Cross-country skiing is a snow sport which takes place over a variety of distances and terrain. Athletes race over the courses containing uphills, downhills and undulating terrains and the winner is the one who finishes the race in the shortest time. The sport also includes cross-country ski marathon events and ski orienteering events sanctioned by separate organizations.
Cross-country skiing is believed to be first practiced by the Norwegian army units and as a sport, it first appeared in the mid-19th century in Norway, and the first recorded race took place in 1842. The sport was included at the Winter Olympics in 1924 with events for men only. The women’s events first took place in 1952. The FIS Nordic World Ski Championships began taking place since 1925 for men and since 1954 for women.
Cross-country Skiing - Bindings
The bindings used in cross-country skiing secure only the toe of the boot to the ski and the heel remains free.
Cross-country Skiing - Boots
The skiing boots' primary function is to transfer force into the skis. Therefore, they are designed in a way that the ankle remains less flexible, and the lower section of the foot gets to manage the ski.
Cross-country Skiing - Gloves
The footwork in skiing is crucial, and it is supported by the hands that maintain the balance in the snow. Therefore, the gloves used during skiing events, irrespective of the discipline hold a vital significance.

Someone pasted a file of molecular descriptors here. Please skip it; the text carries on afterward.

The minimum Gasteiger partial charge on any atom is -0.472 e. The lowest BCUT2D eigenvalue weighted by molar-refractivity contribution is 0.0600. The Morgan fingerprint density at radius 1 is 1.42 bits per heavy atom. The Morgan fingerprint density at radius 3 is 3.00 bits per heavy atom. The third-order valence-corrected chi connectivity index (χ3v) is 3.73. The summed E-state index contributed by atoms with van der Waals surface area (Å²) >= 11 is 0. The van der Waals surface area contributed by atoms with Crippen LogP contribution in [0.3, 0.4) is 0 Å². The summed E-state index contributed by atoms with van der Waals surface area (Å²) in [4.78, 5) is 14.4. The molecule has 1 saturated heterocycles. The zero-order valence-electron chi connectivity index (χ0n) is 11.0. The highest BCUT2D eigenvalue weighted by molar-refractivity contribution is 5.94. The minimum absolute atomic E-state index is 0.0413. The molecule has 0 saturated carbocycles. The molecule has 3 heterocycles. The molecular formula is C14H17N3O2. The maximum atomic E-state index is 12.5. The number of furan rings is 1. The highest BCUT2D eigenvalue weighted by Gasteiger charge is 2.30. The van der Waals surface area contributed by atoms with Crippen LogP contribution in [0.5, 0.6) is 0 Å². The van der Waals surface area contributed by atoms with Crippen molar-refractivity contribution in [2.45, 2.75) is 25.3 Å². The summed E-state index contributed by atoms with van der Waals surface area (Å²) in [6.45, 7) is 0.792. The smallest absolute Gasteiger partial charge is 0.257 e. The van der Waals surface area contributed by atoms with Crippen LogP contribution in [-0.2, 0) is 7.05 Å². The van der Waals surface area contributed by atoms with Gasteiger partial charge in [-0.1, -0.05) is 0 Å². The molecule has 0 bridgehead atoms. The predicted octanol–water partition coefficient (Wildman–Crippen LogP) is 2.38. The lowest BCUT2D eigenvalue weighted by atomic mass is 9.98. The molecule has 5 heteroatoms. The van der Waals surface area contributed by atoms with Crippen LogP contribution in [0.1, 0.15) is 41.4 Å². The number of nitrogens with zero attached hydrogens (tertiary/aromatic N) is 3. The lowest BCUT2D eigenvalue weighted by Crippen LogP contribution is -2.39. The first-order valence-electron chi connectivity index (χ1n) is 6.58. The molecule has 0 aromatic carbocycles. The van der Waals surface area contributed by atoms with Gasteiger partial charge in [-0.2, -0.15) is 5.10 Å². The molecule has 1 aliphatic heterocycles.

Cross-country Skiing - Goggles
Ski goggles are used to protect the eyes of the skier. While skiing, these goggles save eyes from wind, snow, and harmful UV rays.
Cross-country Skiing - Hats
Ski hats are worn during cross-country skiing that keeps the head warm.
Cross-Country Skiing -Ski Suits
The skiers are instructed to wear the suits above the innerwear. The innerwear maintains the flexibility of the body, whereas the race suit saves the body from cold.
Cross-country Skiing - Ski
Cross-country Skiing - Ski Poles
Ski poles are made of aluminium tubes and are used to help maintain balance during skiing. Freestyle ski poles should reach up to the mouth of the skier, and classic ski poles should come up to the armpits of the skier.
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